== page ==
CDC official says there's no link between autism and vaccinations 

Dr. Anne Schuchat, a principal deputy director at the Centers for Disease Control and Prevention (CDC), on Wednesday, weighed in on a decades-long debate, saying there’s no link between vaccinations and autism.

“Autism is a terrible condition and it’s a real struggle for families that are dealing with it, but based on dozens of studies and everything I know as a physician and a scientist, there’s no link between autism and vaccines,”  Schuchat told Hill.TV “Rising” co-hosts Krystal Ball and Buck Sexton.

Autism — or autism spectrum disorder (ASD) — is a broad umbrella term used to describe a developmental disorder that impacts the way one communicates, behaviors or interacts with others. 

There are also different types of autism like Asperger's Syndrome, and symptoms can vary from mild to severe depending on where one is on the autism spectrum.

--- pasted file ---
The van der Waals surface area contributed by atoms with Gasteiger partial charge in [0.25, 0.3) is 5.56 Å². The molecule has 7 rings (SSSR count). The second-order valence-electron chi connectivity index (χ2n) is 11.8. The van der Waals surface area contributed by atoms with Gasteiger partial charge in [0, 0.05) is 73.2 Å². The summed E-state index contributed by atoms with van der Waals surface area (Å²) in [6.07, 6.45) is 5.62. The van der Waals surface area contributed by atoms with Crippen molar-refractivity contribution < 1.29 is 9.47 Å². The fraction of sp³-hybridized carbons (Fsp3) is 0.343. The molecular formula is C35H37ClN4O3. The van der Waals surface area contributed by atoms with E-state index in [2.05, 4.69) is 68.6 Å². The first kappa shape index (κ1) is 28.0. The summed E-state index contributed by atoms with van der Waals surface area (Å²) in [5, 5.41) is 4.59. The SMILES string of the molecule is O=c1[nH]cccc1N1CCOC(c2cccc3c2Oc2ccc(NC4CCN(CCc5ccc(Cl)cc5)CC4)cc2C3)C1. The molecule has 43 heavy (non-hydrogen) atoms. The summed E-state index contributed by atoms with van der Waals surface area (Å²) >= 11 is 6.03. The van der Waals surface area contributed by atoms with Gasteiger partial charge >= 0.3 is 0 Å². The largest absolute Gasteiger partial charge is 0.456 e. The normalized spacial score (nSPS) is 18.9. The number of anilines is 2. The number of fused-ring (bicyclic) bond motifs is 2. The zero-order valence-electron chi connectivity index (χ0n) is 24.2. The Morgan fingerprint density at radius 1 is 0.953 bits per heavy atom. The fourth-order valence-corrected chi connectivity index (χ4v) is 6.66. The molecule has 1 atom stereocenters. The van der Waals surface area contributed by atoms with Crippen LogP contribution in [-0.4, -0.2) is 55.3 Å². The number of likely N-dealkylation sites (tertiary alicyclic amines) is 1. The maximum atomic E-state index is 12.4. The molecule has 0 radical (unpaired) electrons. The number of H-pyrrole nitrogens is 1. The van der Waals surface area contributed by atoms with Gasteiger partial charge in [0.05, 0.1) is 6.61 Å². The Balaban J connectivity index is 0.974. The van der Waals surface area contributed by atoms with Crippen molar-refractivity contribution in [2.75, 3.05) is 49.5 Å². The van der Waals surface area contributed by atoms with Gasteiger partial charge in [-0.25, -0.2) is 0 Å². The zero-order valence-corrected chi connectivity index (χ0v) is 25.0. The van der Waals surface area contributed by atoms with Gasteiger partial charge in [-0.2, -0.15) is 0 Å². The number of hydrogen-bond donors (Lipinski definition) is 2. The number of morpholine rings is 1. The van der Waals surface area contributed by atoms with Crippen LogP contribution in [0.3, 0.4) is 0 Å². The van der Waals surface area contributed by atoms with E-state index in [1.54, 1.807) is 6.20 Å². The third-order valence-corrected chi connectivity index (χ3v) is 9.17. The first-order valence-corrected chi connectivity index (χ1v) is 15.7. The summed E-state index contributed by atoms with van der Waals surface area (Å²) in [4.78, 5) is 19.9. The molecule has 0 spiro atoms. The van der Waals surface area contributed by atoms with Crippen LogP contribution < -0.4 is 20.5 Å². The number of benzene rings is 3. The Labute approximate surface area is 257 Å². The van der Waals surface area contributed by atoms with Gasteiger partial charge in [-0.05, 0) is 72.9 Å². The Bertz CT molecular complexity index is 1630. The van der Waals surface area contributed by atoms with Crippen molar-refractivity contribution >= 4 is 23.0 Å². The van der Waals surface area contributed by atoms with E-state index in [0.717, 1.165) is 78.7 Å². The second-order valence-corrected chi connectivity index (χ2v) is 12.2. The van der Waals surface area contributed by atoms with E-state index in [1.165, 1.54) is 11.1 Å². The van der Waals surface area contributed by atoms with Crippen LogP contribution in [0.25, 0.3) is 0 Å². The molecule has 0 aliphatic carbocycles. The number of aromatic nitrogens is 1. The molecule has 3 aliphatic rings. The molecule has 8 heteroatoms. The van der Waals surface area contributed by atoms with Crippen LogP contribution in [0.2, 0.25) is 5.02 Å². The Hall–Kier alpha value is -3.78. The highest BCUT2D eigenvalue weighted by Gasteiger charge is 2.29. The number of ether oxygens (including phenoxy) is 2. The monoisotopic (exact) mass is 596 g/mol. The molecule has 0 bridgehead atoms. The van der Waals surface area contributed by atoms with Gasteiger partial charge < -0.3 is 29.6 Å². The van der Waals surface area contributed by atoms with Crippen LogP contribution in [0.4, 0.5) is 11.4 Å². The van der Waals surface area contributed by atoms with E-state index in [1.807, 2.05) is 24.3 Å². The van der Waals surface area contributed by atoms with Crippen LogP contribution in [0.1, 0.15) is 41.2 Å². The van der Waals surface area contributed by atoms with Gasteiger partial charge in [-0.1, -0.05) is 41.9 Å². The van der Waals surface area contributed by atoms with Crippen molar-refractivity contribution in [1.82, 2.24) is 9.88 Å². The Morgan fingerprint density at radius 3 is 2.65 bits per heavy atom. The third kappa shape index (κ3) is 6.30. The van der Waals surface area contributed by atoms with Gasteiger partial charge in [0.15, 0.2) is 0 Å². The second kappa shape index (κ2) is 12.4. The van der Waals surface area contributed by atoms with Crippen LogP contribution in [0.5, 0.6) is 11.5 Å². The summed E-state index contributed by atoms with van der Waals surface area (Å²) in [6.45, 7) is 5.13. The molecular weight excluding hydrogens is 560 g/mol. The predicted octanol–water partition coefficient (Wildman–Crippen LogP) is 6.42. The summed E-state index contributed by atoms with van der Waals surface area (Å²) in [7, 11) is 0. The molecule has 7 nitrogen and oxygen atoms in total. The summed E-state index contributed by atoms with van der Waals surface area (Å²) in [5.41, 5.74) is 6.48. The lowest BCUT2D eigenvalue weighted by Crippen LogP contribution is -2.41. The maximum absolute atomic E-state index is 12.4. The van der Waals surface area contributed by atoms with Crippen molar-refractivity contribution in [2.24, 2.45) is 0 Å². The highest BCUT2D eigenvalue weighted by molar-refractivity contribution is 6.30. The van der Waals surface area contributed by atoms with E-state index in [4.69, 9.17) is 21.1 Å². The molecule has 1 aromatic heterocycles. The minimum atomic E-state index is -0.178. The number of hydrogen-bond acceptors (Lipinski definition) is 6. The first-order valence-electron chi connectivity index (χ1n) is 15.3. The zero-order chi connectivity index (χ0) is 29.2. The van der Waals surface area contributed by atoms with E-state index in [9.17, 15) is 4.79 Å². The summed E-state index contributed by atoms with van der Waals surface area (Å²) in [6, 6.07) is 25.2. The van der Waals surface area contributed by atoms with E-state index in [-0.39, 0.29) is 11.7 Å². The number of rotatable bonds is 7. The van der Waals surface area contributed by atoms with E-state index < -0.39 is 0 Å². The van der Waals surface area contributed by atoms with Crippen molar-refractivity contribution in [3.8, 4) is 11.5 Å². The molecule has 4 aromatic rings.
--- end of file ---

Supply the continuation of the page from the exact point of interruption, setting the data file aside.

Over the past two decades, there has been a debate whether vaccines had any impact on whether a child would later develop autism.

It started in the 1990s when British researchers published a report in a peer-reviewed journal called “The Lancet,” claiming that the measles-mumps-rubella (MMR) caused autism.

This report was later retracted and the research is now clear: More than a dozen studies conducted by private and public groups have failed to come up with a link between autism and vaccinations.

But more and more Americans have been diagnosed with ASD in recent years as the awareness and understanding surrounding the developmental disorder continues to grow.

In April, the CDC reported that the number of children who have been diagnosed with the disorder by age eight increased from 1 in 68 to 1 in 59 children in 2014.

— Tess Bonn